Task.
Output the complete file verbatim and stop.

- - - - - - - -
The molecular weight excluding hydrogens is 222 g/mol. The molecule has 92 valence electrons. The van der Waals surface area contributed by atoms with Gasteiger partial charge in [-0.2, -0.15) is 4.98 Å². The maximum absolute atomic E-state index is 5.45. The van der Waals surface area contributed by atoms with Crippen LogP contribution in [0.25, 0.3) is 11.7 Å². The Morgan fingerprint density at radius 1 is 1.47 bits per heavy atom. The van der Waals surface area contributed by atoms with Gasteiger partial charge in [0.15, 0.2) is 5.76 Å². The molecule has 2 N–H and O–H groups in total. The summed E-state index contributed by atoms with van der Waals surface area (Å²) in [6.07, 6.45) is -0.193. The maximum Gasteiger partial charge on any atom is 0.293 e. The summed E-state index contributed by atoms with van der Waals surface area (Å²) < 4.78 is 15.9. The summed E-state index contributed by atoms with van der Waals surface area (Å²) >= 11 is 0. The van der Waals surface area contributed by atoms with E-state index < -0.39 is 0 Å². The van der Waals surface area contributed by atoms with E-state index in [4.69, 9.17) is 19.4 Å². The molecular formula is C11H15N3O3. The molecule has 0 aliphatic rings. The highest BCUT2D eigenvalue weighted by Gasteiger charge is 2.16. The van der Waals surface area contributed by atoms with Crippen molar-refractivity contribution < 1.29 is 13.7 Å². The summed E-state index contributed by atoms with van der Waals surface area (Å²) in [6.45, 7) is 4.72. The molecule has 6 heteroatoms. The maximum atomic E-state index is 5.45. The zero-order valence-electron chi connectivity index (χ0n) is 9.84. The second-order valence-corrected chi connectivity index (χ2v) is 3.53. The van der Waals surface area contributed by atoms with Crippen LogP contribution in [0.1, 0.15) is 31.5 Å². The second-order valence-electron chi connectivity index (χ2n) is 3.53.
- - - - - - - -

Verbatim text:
The molecular weight excluding hydrogens is 222 g/mol. The molecule has 92 valence electrons. The van der Waals surface area contributed by atoms with Gasteiger partial charge in [-0.2, -0.15) is 4.98 Å². The maximum absolute atomic E-state index is 5.45. The van der Waals surface area contributed by atoms with Crippen LogP contribution in [0.25, 0.3) is 11.7 Å². The Morgan fingerprint density at radius 1 is 1.47 bits per heavy atom. The van der Waals surface area contributed by atoms with Gasteiger partial charge in [0.15, 0.2) is 5.76 Å². The molecule has 2 N–H and O–H groups in total. The summed E-state index contributed by atoms with van der Waals surface area (Å²) in [6.07, 6.45) is -0.193. The maximum Gasteiger partial charge on any atom is 0.293 e. The summed E-state index contributed by atoms with van der Waals surface area (Å²) < 4.78 is 15.9. The summed E-state index contributed by atoms with van der Waals surface area (Å²) >= 11 is 0. The van der Waals surface area contributed by atoms with E-state index < -0.39 is 0 Å². The van der Waals surface area contributed by atoms with E-state index in [4.69, 9.17) is 19.4 Å². The molecular formula is C11H15N3O3. The molecule has 0 aliphatic rings. The highest BCUT2D eigenvalue weighted by Gasteiger charge is 2.16. The van der Waals surface area contributed by atoms with Crippen molar-refractivity contribution < 1.29 is 13.7 Å². The summed E-state index contributed by atoms with van der Waals surface area (Å²) in [6.45, 7) is 4.72. The molecule has 6 heteroatoms. The maximum atomic E-state index is 5.45. The zero-order valence-electron chi connectivity index (χ0n) is 9.84. The second-order valence-corrected chi connectivity index (χ2v) is 3.53. The van der Waals surface area contributed by atoms with Crippen LogP contribution in [0.1, 0.15) is 31.5 Å². The second-order valence-electron chi connectivity index (χ2n) is 3.53.